The secular newspapers like to report on the weekly talks of Rabbi Ovadia Yosef, the leading rabbinic arbiter of the Sephardi/Mizrachi community in Israel. Occasionally he says outrageous things, but this time he made a ruling likely to please a more liberal readership.
On the upcoming holiday of Purim both men and women are required by Jewish law to hear the entire reading of the biblical book of Esther, known as a Megillah (scroll) twice– once in the evening and once the next morning. It is almost always read by a man in the synagogue. But since most rabbinic authorities agree that women can fulfill their obligation by hearing a woman read, it’s common for communities to hold all-women readings. Some girls learn it as part of their bat mitzvah celebrations.
Haaretz reports that Rabbi Yosef went further, ruling that not only can men listen to a women reading, which is surprising in itself, but that they fulfill their religious obligation by hearing a woman chant. Rabbi Yosef explained that he does not consider everyday speaking or chanting from a scroll to fall under the prohibition of “kol isha,” which only relates to a man hearing a woman singing. He doesn’t recommend a woman reading as the ideal, but in a small settlement with no man qualified to chant “kemo ben adam,” like a human being, a qualified woman is preferred. Chanting the ten-chapter megillah from a scroll containing no vocallization, punctuation, or cantillation symbols requires many hours of preparation, and I can attest that the congregation suffers from a poor reading.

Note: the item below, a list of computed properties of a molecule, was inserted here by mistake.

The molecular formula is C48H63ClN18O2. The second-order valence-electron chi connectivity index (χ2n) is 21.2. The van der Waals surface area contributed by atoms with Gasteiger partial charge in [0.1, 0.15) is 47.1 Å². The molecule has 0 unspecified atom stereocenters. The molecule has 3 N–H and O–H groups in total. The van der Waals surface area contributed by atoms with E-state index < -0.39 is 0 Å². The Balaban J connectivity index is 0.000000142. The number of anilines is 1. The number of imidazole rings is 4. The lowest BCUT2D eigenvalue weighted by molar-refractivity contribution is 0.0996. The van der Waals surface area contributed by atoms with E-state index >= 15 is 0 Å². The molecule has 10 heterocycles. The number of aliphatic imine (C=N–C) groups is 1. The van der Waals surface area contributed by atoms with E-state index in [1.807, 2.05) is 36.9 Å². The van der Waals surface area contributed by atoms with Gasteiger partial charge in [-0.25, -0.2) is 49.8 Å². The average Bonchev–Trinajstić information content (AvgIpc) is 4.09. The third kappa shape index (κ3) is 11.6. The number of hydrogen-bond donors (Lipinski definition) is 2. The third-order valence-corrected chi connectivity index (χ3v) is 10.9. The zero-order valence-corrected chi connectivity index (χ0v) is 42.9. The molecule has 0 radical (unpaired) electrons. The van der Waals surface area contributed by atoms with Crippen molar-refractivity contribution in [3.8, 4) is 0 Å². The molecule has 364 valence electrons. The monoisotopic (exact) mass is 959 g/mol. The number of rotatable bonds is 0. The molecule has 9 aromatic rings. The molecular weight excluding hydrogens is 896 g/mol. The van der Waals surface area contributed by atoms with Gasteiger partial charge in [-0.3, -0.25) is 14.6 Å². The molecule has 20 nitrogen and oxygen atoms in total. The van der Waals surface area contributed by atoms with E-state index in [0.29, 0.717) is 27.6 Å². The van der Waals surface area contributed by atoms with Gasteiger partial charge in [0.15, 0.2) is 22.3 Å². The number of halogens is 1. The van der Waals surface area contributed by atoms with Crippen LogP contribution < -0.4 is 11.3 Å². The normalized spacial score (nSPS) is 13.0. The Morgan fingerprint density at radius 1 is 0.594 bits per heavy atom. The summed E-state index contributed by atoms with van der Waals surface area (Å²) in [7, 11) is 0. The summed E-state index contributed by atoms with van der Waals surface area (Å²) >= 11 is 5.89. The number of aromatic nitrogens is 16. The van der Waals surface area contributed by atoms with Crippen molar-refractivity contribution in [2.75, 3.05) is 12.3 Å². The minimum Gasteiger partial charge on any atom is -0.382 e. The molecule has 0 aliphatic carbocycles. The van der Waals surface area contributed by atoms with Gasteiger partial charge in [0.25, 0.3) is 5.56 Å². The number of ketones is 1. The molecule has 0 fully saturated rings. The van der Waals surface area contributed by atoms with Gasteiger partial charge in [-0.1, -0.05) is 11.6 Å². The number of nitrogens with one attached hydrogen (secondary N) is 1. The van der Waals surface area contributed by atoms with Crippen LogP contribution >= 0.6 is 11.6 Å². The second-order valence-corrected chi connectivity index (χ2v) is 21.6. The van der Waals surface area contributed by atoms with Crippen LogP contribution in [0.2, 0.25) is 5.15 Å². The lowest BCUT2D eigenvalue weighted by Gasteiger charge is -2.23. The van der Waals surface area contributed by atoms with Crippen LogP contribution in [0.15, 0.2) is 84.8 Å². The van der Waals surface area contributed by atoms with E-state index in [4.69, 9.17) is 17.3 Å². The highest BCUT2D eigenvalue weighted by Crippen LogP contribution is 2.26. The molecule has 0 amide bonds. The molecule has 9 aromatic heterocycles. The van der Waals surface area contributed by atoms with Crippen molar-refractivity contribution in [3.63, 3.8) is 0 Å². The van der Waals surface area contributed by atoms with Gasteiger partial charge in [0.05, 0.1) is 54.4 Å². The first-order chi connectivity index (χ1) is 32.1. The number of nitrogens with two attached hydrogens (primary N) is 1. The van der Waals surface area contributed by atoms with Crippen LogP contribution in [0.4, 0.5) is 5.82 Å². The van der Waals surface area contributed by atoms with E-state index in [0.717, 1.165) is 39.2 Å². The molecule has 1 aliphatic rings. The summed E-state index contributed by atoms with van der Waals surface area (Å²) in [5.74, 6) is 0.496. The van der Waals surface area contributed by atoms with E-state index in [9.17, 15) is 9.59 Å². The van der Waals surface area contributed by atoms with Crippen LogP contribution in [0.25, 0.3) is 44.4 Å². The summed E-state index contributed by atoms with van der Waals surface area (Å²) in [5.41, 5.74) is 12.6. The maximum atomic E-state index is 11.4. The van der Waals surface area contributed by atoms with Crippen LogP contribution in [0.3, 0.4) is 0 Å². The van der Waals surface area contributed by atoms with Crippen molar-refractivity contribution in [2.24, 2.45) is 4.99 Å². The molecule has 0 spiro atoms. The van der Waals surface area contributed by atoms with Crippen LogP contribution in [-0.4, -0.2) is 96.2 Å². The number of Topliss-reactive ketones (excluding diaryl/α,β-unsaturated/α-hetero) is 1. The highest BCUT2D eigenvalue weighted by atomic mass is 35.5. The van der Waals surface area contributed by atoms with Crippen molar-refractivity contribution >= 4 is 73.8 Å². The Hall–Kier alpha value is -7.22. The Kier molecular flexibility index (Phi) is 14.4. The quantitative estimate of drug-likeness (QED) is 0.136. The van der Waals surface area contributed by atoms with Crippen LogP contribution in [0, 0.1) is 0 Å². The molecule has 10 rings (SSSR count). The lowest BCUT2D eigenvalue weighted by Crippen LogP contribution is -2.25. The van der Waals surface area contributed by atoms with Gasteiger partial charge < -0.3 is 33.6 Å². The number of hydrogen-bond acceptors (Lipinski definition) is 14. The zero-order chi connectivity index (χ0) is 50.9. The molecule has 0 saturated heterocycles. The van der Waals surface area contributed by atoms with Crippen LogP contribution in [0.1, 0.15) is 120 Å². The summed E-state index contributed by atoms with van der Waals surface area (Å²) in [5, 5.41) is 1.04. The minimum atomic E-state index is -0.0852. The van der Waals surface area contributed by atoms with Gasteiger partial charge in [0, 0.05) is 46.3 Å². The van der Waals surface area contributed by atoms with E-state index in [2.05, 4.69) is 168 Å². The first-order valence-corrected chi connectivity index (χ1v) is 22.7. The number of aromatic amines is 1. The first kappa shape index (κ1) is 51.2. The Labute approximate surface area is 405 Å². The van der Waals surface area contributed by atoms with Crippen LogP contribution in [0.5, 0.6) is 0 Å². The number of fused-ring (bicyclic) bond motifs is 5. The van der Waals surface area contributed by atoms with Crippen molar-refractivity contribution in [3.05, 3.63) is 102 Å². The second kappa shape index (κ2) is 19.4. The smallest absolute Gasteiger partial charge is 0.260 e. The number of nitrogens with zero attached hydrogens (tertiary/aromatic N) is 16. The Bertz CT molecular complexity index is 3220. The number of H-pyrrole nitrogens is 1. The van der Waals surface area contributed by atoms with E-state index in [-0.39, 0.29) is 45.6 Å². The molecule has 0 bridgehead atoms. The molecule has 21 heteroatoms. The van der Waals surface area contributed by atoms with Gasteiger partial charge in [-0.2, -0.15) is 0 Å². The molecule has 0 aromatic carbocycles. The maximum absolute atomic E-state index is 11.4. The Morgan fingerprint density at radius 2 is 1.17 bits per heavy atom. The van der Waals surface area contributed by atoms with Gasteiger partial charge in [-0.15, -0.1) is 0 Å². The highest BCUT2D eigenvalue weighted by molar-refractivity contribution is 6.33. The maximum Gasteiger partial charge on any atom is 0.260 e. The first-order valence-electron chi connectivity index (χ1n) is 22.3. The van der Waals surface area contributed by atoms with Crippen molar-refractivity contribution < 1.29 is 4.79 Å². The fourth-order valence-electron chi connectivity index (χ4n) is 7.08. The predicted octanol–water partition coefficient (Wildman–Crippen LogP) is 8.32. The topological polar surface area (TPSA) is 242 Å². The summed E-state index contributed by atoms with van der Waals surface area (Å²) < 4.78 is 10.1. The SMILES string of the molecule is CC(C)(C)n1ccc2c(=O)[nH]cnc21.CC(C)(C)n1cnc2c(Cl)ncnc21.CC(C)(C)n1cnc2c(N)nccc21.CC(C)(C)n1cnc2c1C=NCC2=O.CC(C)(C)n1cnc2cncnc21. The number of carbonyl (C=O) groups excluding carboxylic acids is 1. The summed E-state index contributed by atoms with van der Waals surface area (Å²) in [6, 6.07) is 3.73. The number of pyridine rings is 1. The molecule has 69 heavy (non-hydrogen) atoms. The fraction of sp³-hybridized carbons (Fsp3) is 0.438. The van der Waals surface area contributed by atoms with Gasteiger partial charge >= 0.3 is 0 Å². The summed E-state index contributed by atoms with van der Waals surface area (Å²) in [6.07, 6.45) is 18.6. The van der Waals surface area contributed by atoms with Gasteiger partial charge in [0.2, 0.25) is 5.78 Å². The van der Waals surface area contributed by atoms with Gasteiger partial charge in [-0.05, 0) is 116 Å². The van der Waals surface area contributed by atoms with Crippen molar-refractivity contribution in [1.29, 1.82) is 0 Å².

The report added that Rabbi Yosef also permits the use of megilloth written by female scribes.
This ruling is sure to make waves in the Orthodox community in Israel and elsewhere.
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